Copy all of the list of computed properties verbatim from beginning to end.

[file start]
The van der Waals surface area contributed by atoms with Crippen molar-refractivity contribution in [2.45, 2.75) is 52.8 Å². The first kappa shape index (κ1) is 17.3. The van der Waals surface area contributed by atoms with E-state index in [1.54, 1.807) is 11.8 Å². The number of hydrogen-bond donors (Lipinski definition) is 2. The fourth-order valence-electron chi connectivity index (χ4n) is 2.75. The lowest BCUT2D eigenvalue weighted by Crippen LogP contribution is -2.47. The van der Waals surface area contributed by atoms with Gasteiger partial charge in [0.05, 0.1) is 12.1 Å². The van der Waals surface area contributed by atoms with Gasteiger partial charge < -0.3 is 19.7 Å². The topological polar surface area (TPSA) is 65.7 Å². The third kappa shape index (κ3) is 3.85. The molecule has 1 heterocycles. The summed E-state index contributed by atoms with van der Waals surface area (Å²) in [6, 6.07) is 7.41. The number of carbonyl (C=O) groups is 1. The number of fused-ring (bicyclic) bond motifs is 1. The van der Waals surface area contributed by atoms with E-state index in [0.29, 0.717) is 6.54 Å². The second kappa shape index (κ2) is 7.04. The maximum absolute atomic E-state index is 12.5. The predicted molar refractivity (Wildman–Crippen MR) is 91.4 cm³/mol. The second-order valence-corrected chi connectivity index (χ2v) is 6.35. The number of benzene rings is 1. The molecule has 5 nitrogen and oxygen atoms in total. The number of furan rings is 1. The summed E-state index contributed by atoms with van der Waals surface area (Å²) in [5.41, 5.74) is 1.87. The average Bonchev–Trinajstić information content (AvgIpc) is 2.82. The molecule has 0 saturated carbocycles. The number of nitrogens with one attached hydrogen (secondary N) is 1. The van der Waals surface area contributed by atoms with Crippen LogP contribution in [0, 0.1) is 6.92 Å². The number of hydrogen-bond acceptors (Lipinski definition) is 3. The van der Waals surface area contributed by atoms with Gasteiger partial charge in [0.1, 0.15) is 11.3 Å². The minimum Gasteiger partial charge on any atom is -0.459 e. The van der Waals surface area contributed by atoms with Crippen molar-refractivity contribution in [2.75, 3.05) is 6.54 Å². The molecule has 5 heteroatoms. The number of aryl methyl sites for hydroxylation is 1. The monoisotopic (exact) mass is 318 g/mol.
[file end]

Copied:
The van der Waals surface area contributed by atoms with Crippen molar-refractivity contribution in [2.45, 2.75) is 52.8 Å². The first kappa shape index (κ1) is 17.3. The van der Waals surface area contributed by atoms with E-state index in [1.54, 1.807) is 11.8 Å². The number of hydrogen-bond donors (Lipinski definition) is 2. The fourth-order valence-electron chi connectivity index (χ4n) is 2.75. The lowest BCUT2D eigenvalue weighted by Crippen LogP contribution is -2.47. The van der Waals surface area contributed by atoms with Gasteiger partial charge in [0.05, 0.1) is 12.1 Å². The van der Waals surface area contributed by atoms with Gasteiger partial charge < -0.3 is 19.7 Å². The topological polar surface area (TPSA) is 65.7 Å². The third kappa shape index (κ3) is 3.85. The molecule has 1 heterocycles. The summed E-state index contributed by atoms with van der Waals surface area (Å²) in [6, 6.07) is 7.41. The number of carbonyl (C=O) groups is 1. The number of fused-ring (bicyclic) bond motifs is 1. The van der Waals surface area contributed by atoms with E-state index in [0.29, 0.717) is 6.54 Å². The second kappa shape index (κ2) is 7.04. The maximum absolute atomic E-state index is 12.5. The predicted molar refractivity (Wildman–Crippen MR) is 91.4 cm³/mol. The second-order valence-corrected chi connectivity index (χ2v) is 6.35. The number of benzene rings is 1. The molecule has 5 nitrogen and oxygen atoms in total. The number of furan rings is 1. The summed E-state index contributed by atoms with van der Waals surface area (Å²) in [5.41, 5.74) is 1.87. The average Bonchev–Trinajstić information content (AvgIpc) is 2.82. The molecule has 0 saturated carbocycles. The number of nitrogens with one attached hydrogen (secondary N) is 1. The van der Waals surface area contributed by atoms with Crippen LogP contribution in [0, 0.1) is 6.92 Å². The number of hydrogen-bond acceptors (Lipinski definition) is 3. The van der Waals surface area contributed by atoms with Gasteiger partial charge in [0.1, 0.15) is 11.3 Å². The minimum Gasteiger partial charge on any atom is -0.459 e. The van der Waals surface area contributed by atoms with Crippen molar-refractivity contribution in [2.75, 3.05) is 6.54 Å². The molecule has 5 heteroatoms. The number of aryl methyl sites for hydroxylation is 1. The monoisotopic (exact) mass is 318 g/mol.